Vitamin A Overdose --Symptoms
and Top 10 Natural Remedies
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April 30, 2013
By  Louise Carr, Associate Editor and Featured Columnist






Thinking of increasing your multivitamin intake? Don’t
assume that all vitamins are always good for your health.
Vitamin A is an essential antioxidant that helps protect cells
against damage but it can build up to dangerous levels in
your body. You can even suffer a vitamin A overdose. We
need vitamin A for healthy vision, skin, hair and cell growth
but excessive amounts are toxic. How much is too much
vitamin A? What can you do if you suffer the symptoms of a
vitamin A overdose?

Why Do We Need Vitamin A?

Everyone needs vitamin A for healthy skin and the protection
of the mucus membranes in the body. Vitamin A boosts the
immune system and the nutrient is essential for good vision
and eye health. It is an antioxidant, which means it helps
protect your body from the effects of damaging free radicals.
Harm caused by free radicals contributes to the development
of chronic diseases such as cancer and heart disease. Vitamin
A deficiency is rare in the US and other developed countries.
The consequences of vitamin A deficiency include night
blindness and the inability to fight infections.

Sources of Vitamin A

We get vitamin A from many foods, in the form of either
vitamin A or beta-carotene. Beta-carotene is “pre-vitamin A”
- a red-orange pigment that gives rich color to fruits and
vegetables. Our bodies convert beta-carotene into vitamin A.
Liver, butter, cheese, milk and eggs are good sources of
vitamin A. Vegetables and fruit high in vitamin A include
carrots, sweet potatoes, apricots, parsley, collard greens,
spinach, broccoli, and cantaloupe.

How Much Vitamin A is Enough?

We must have vitamin A in our diet but it is possible to get
too much. Official recommendations from the Institute of
Medicine for daily dietary intake of vitamin A say infants from
seven to 12 months should get 500 mcg RAE or 1,665 IU;
children aged up to eight years 300-400 mcg RAE or 1,330
IU; males above the age of 14 900 mcg RAE or 3,000 IU;
and females over the age of 14 700 mcg RAE or 2,330 IU.
Pregnant women should get slightly more - 770 mcg RAE or
2,560 IU, and nursing women a lot more - 1,300 mcg RAE or
4,300 IU.

When it comes to toxicity, the safe upper limit is set at 600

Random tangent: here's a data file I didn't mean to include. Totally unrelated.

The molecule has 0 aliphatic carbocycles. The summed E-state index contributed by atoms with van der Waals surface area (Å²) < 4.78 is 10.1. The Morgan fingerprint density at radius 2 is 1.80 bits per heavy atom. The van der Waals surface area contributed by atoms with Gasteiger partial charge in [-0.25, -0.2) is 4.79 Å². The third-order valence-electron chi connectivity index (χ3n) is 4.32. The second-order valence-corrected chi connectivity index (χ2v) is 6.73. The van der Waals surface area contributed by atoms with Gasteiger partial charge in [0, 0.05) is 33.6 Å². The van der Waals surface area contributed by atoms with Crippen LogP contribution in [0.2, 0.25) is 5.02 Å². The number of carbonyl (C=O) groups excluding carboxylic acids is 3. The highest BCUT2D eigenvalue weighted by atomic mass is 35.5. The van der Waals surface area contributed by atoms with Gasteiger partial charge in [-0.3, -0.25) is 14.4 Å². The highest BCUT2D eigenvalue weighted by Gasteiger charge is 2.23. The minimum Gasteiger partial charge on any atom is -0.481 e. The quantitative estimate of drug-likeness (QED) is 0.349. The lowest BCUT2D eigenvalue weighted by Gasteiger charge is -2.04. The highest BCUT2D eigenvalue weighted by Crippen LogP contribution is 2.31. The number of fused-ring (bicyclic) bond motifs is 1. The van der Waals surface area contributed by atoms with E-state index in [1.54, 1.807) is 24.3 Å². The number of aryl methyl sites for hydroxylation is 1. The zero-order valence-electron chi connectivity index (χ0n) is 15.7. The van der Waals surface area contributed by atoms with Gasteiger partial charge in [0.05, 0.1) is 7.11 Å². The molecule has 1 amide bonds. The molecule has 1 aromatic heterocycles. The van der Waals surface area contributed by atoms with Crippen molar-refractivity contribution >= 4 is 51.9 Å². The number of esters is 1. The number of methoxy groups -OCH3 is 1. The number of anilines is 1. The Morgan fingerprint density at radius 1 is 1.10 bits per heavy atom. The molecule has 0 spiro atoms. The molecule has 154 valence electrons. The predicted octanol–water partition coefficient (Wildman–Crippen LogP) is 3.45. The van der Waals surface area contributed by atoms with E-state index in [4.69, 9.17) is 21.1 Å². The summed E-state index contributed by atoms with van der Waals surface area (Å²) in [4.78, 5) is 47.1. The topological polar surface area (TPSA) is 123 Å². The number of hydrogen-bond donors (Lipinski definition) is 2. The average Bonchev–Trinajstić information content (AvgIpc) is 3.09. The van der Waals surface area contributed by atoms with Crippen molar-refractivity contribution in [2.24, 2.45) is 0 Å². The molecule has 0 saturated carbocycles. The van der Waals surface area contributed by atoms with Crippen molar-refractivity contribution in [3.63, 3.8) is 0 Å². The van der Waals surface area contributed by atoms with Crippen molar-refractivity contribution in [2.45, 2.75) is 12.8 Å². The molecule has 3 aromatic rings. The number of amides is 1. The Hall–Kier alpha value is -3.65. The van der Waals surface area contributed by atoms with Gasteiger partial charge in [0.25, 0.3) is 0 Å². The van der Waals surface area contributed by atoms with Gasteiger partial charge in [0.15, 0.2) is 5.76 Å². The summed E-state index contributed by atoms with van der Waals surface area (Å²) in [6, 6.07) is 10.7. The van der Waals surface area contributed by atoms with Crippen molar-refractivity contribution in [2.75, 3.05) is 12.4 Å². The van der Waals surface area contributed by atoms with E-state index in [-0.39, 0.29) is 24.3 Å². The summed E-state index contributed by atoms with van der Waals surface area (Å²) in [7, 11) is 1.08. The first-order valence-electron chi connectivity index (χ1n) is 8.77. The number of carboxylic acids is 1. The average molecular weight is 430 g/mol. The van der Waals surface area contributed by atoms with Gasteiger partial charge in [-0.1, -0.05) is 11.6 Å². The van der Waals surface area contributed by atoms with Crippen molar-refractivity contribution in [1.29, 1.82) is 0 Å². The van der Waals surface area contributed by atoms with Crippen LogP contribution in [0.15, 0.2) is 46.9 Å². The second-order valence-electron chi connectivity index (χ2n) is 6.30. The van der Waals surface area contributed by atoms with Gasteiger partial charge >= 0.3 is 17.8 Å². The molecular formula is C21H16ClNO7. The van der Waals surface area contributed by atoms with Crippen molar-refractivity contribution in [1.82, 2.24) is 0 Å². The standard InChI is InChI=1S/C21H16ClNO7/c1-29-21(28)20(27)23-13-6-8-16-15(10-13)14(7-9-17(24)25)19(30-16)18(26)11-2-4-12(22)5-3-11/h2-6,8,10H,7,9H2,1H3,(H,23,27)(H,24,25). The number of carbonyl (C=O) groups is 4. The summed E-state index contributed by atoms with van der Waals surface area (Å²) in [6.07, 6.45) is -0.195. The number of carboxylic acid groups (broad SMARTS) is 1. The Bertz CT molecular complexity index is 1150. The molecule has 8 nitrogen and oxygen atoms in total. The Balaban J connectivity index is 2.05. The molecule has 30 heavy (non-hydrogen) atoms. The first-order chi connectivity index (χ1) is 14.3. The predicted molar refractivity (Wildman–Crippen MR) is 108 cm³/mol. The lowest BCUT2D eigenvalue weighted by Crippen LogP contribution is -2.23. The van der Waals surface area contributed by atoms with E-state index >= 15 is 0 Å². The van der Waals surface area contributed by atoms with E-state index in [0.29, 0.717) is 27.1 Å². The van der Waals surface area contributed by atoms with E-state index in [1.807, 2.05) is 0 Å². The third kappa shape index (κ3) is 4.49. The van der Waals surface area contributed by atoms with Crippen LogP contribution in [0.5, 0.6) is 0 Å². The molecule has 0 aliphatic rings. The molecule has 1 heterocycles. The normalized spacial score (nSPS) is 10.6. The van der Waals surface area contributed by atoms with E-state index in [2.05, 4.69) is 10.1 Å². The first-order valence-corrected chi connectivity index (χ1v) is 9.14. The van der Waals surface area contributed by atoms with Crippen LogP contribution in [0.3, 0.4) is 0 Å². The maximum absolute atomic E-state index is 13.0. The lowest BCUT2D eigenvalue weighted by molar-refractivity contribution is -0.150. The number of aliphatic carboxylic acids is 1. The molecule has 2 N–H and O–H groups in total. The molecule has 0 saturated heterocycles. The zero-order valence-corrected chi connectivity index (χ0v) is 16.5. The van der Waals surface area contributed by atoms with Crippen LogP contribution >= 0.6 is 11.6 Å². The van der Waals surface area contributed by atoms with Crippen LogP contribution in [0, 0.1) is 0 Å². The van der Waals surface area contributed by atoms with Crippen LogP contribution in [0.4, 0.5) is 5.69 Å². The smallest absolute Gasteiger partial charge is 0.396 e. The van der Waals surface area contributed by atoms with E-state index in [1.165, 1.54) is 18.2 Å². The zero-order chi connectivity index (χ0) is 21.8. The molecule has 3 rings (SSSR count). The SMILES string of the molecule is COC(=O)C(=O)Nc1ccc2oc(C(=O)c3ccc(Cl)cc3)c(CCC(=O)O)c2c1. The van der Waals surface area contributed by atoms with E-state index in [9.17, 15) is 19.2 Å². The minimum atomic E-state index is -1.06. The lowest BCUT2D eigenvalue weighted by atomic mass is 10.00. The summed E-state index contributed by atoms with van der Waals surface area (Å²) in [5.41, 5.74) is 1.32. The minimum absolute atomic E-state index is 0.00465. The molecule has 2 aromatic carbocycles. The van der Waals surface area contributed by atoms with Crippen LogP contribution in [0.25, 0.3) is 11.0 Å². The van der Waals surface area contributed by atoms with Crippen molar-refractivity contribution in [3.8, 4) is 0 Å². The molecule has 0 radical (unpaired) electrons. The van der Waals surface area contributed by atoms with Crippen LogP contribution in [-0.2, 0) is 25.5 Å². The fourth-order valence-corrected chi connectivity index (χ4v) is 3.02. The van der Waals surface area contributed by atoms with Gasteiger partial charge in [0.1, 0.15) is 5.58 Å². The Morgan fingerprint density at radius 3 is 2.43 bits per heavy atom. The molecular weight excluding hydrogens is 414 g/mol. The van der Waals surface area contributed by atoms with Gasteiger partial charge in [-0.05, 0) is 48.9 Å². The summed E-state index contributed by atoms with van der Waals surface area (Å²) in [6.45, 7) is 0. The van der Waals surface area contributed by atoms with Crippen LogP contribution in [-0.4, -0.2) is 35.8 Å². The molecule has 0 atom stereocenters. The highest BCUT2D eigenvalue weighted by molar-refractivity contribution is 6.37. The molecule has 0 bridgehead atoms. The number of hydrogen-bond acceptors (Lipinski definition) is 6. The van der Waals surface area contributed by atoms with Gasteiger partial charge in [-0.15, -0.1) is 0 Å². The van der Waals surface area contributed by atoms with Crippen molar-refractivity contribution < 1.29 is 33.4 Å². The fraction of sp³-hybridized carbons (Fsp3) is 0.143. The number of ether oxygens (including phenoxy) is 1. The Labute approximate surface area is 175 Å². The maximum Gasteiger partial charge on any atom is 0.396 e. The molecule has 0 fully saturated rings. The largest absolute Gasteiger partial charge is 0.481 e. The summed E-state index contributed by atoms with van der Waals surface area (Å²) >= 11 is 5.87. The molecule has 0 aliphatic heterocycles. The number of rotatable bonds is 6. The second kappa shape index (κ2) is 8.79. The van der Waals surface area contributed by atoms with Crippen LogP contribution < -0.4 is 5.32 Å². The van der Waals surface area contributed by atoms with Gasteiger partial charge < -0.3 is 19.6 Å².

mcg RAE or 2,000 IU for infants; up to 900 mcg RAE or
3,000 IU for children; and 3,000 mcg RAE or 10,000 IU for
adults.

Serious vitamin A overdose is rare in the United States and it
is just about impossible to overdose on the vitamin through
diet alone. But that doesn't mean it doesn't occur.

In these days of mega-dosing on vitamins, you need to be
careful.  According to the 2007 Annual Report of the
American Association of Poison Control Center, there were a
total of 637 cases of vitamin A overdose in the United States
in the previous year.

Symptoms and Dangers of Vitamin A Overdose

While rare, vitamin A overdose – also known as
hypervitaminosis A - remains serious. The symptoms of
toxicity can be acute or chronic. Short-term (acute)
overdose includes symptoms of fatigue, headache, dizziness,
nausea, dry skin, loss of appetite and swelling in the brain. If
you suffer from chronic (long-term) vitamin A toxicity you
experience headaches, dry and itching skin and dry lips, and
bone and joint pain.

Vitamin A overdose can lead to
osteoporosis, hip fractures,
eye damage, liver damage and high levels of calcium.

People who consume a lot of alcohol and take high doses of
vitamin A are at risk of liver damage. Vitamin A doesn’t mix
well with drugs for bleeding disorders, or  tetracycline
antibiotics, hepatotoxic agents, and retinoids.

Steer clear of high doses of vitamin A if you have liver
disease or problems with fat absorption. And don’t give high
doses of vitamin A to children as toxicity can increase the